(Media release from Georgia Highlands College)
Students at Georgia Highlands College will save as much as $200 each semester moving forward after the elimination of the Special Institutional Fee.
The Board of Regents of the University System of Georgia (USG) voted last week to eliminate the Special Institutional Fee charged since 2009 to students systemwide. The Board had initially established the Special Institutional Fee to provide financial support for high-quality academic programs and operations during the reductions in state funding caused by the Great Recession.
The fee has continued since that time, but beginning in Fiscal Year 2023, the state will increase USG’s budget by almost $230 million, allowing for the fee’s elimination.
As an example, the percentage change for tuition and fees for two semesters for students pursuing a four-year degree from GHC has decreased by 10.2%.
“The university system’s longstanding commitment to affordability helps empower students, keeping them on track to learn the skills they need to get good jobs in a highly skilled workforce,” USG Chancellor Sonny Perdue said. “That workforce is critical to the economic development that has allowed Georgia to thrive, and we are grateful to Governor Kemp and the General Assembly for passing a state budget this year that provides record support for public higher education and USG institutions statewide.”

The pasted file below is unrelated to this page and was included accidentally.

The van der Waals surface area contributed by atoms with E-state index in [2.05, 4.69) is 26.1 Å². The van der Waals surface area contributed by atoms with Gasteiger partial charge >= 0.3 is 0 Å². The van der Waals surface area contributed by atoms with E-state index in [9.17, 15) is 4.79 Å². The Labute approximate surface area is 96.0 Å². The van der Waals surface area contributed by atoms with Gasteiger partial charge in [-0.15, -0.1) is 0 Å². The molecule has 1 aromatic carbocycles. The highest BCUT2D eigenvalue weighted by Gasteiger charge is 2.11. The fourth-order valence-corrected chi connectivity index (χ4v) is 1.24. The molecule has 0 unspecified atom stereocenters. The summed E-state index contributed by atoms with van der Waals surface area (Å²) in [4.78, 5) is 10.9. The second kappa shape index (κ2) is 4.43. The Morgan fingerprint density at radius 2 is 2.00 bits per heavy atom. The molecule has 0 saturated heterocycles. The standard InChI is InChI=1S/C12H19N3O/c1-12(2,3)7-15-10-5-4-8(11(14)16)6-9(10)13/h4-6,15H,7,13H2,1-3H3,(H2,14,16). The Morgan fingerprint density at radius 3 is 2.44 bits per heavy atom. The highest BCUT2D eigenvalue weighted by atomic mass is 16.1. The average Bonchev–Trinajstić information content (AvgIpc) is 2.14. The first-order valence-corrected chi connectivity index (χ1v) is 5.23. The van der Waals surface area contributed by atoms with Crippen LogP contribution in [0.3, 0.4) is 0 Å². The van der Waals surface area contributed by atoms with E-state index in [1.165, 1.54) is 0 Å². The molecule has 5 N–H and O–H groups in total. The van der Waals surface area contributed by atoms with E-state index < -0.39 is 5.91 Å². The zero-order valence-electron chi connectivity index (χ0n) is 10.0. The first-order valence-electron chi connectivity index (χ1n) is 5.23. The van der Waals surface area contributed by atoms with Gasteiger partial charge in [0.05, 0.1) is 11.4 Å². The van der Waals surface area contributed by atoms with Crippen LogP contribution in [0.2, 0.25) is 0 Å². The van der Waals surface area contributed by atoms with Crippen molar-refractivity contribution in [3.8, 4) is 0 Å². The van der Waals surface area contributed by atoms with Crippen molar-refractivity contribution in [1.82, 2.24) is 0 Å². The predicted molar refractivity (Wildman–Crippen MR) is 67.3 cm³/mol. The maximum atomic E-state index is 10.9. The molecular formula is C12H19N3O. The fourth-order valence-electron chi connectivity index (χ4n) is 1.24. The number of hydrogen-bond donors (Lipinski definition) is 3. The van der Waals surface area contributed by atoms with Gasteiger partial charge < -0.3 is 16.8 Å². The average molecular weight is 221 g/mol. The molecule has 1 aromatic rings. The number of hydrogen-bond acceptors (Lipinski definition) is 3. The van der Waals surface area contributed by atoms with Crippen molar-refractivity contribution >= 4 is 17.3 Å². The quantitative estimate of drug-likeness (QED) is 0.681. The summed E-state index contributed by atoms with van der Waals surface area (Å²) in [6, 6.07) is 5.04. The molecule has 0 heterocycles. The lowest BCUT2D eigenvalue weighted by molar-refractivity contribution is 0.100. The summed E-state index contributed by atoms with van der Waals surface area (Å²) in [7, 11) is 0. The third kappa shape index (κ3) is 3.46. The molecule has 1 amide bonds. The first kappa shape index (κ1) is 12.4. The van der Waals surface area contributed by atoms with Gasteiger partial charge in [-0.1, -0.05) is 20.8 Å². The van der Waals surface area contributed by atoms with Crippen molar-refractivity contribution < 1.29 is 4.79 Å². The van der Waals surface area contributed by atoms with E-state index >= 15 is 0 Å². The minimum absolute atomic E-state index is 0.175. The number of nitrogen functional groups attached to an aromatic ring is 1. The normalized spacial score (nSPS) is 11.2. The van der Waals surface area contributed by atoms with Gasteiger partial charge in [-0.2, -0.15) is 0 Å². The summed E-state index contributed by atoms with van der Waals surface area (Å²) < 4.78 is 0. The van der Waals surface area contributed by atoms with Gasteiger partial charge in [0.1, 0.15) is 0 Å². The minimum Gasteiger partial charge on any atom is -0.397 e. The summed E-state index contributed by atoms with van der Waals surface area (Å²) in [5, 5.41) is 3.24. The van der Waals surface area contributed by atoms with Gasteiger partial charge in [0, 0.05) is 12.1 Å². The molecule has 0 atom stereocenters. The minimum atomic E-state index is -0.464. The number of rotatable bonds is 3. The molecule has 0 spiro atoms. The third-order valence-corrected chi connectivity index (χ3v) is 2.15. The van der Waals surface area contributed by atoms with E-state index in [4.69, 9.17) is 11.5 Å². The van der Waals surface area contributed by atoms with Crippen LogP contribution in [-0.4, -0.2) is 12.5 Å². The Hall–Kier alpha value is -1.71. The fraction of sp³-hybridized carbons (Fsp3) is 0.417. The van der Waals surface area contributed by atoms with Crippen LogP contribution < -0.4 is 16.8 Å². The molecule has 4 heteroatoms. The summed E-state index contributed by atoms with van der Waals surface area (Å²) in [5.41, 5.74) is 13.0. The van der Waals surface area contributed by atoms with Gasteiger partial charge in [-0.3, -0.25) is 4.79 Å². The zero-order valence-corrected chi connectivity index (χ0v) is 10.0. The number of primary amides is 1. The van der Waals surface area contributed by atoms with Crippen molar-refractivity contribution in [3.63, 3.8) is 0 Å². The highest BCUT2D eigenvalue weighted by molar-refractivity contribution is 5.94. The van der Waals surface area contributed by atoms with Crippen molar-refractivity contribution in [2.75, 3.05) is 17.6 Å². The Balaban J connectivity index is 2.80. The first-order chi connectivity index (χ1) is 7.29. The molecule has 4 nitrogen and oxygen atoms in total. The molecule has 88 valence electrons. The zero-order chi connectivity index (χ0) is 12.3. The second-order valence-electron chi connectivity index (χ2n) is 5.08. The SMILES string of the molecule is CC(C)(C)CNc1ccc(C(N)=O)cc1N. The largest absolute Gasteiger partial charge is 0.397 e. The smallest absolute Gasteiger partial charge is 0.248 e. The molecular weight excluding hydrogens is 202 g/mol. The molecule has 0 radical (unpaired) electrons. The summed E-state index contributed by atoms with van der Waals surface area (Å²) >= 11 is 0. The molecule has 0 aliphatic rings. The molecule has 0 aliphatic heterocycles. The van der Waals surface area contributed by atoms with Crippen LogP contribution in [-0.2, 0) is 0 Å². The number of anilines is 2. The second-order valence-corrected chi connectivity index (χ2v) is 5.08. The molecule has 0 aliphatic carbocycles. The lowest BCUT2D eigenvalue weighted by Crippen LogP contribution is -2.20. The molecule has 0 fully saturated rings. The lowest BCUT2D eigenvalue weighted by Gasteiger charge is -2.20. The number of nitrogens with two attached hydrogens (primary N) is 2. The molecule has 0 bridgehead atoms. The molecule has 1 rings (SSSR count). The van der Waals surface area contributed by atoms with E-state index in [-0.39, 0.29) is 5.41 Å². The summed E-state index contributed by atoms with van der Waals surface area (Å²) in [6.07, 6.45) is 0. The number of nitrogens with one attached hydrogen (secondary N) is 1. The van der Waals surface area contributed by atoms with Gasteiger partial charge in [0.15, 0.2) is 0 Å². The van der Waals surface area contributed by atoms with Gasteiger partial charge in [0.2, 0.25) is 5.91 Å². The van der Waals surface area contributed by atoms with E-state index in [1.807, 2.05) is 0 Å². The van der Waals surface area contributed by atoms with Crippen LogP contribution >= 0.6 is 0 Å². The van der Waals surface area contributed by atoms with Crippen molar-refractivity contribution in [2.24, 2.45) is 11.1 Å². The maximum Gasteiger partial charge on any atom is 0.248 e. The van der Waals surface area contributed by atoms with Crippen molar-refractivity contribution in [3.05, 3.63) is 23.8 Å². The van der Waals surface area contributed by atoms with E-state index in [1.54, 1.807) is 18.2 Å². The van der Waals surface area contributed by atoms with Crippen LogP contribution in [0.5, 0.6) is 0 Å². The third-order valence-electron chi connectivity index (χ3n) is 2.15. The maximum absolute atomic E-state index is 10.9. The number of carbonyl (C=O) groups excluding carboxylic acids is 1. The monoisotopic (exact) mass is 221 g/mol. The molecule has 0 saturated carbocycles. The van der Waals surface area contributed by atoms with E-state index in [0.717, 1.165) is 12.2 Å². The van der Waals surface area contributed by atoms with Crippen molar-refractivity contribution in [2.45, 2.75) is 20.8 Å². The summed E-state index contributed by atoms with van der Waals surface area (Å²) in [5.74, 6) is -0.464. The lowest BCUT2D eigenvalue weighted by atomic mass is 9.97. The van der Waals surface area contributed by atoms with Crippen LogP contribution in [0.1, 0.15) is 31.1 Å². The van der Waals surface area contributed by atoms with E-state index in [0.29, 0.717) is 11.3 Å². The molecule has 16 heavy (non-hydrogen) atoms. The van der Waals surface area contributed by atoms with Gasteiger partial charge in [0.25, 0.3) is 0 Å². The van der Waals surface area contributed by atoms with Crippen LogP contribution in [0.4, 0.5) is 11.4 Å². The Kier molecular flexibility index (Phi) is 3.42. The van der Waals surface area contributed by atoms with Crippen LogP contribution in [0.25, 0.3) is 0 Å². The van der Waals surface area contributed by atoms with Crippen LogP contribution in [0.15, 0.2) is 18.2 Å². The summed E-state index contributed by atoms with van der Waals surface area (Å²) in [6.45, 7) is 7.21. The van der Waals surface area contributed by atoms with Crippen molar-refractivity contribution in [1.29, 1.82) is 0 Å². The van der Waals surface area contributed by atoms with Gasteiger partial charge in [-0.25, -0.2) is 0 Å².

Additionally, GHC has been ranked one of the best returns on investment in the state for public colleges by Georgetown University’s Center on Education and the Workforce.
In 2015, GHC was named “best value in the state” by College Scorecard. College Scorecard was designed to provide “the clearest, most accessible, and most reliable national data on college cost, graduation, debt, and post-college earnings.”
Using data from the expanded College Scorecard, the Georgetown University report ranks 4,500 colleges and universities by return on investment.
The ranking has Net Present Value or NPV for each college. This metric includes costs, future earnings, and the length of time it would take to invest and earn a certain amount of money over a fixed horizon.
By filtering the report by the state of Georgia, by public colleges, and ranking by the 10-year NPV, Georgia Highlands College joins Georgia Institute of Technology and Augusta University in the top three spots.